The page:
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[Photograph: OXO]

These little measuring beakers from OXO ($9.99) appeal to the science-geek side of me and to the side that says, "Oh em gee! Cute little things that are normally big! Squeee!"

Mostly the science-geeky side wins because not only are these little and cute, but they make sense. Think about it. Measuring spoons are the small version of dry measuring cups. These are the small version of a wet measuring cup. It's more convenient—and less messy—to measure liquids into a container with graduated measurements. It's also more accurate. And if you have a recipe that uses a lot of different liquids in small amount, you don't need to use different spoons for a teaspoon, half-teaspoon, and quarter teaspoon.

The smallest of the set measures up to 1 teaspoon, the next size is up to one tablespoon, next is up to 1 ounce, and last is up to 2 ounces. Milliliter measures are also included.

My only quibble is that I wish these had markings on the tablespoon measure for teaspoons as well as the 1/4, 1/2, and 3/4 tablespoons measures. And it would be nice if the 1- and 2-ounce measures also listed tablespoons. It's easy enough to do the math since there are 2 tablespoons to an ounce, but it would be more convenient have that written on the beakers.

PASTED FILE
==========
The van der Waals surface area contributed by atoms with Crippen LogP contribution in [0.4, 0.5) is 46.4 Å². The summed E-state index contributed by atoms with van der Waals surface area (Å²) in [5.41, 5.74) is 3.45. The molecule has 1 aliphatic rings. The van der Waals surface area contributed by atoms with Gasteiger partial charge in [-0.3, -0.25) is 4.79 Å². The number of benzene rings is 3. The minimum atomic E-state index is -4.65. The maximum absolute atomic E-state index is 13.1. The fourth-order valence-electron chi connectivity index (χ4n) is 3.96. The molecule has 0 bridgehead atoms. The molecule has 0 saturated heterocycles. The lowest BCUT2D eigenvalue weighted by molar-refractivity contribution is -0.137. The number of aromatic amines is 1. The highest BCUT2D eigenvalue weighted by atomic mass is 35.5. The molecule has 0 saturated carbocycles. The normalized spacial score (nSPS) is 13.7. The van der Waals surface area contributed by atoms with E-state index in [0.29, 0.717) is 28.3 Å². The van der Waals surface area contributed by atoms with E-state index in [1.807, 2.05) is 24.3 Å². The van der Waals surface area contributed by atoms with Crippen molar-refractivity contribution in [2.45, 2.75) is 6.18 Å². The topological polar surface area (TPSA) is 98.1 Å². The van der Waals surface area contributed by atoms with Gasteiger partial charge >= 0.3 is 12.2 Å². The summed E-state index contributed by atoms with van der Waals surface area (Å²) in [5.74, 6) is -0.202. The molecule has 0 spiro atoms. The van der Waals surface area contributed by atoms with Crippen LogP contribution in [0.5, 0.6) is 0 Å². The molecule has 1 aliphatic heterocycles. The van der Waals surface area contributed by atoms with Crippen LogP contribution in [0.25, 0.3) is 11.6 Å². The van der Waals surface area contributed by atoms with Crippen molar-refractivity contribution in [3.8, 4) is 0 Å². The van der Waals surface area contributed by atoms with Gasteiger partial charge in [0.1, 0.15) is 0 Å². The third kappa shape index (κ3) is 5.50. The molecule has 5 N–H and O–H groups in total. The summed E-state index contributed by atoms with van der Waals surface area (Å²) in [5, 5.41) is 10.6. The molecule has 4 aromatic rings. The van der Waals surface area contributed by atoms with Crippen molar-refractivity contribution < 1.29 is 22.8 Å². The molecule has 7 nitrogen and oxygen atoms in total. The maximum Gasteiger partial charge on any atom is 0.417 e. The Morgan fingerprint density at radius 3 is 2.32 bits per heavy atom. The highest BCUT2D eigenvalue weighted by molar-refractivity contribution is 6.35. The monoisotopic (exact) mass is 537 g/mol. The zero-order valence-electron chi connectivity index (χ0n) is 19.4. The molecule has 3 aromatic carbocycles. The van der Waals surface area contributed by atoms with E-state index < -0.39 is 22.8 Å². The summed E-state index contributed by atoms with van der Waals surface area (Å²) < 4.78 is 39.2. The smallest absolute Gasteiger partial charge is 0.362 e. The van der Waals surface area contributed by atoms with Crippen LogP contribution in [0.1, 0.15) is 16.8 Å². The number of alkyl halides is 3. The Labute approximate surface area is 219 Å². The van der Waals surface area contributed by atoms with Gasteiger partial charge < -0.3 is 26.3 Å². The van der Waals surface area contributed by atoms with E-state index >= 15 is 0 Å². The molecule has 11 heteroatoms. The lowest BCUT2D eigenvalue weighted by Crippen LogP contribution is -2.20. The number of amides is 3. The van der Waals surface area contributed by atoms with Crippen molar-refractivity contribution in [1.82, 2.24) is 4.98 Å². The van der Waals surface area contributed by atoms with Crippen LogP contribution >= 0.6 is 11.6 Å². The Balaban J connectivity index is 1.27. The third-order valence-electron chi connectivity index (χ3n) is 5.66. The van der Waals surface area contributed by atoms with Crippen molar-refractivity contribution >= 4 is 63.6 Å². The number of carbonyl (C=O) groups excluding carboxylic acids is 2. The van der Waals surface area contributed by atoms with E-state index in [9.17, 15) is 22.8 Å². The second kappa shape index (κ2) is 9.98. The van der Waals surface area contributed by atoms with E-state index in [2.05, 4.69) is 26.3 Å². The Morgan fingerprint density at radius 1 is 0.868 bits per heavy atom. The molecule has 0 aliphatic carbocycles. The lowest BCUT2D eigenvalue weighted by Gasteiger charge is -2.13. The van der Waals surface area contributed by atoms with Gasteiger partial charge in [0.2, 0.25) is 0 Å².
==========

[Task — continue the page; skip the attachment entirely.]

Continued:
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On the other hand, these little guys nest, so they take very little storage space.

Does anyone need another set of measures? Um, yeah, it seems like I've always got measuring spoons in the dishwasher, and it's not unusual for me to grumble that I just measured vanilla with my last clean teaspoon, and now I need a teaspoon of baking soda. I really do like the idea of having several sets of measures, and these make perfect sense in my kitchen.

About the author: Resident yeast whisperer and bread baking columnist Donna Currie also has a serious gadget habit. When her father-in-law heard about this column, he upgraded the nickname for her kitchen from "gadget world" to "gadget heaven." You can find her on her blog, Cookistry or follow her on Twitter at @dbcurrie.

Disclaimer: Testing samples were provided to Serious Eats.

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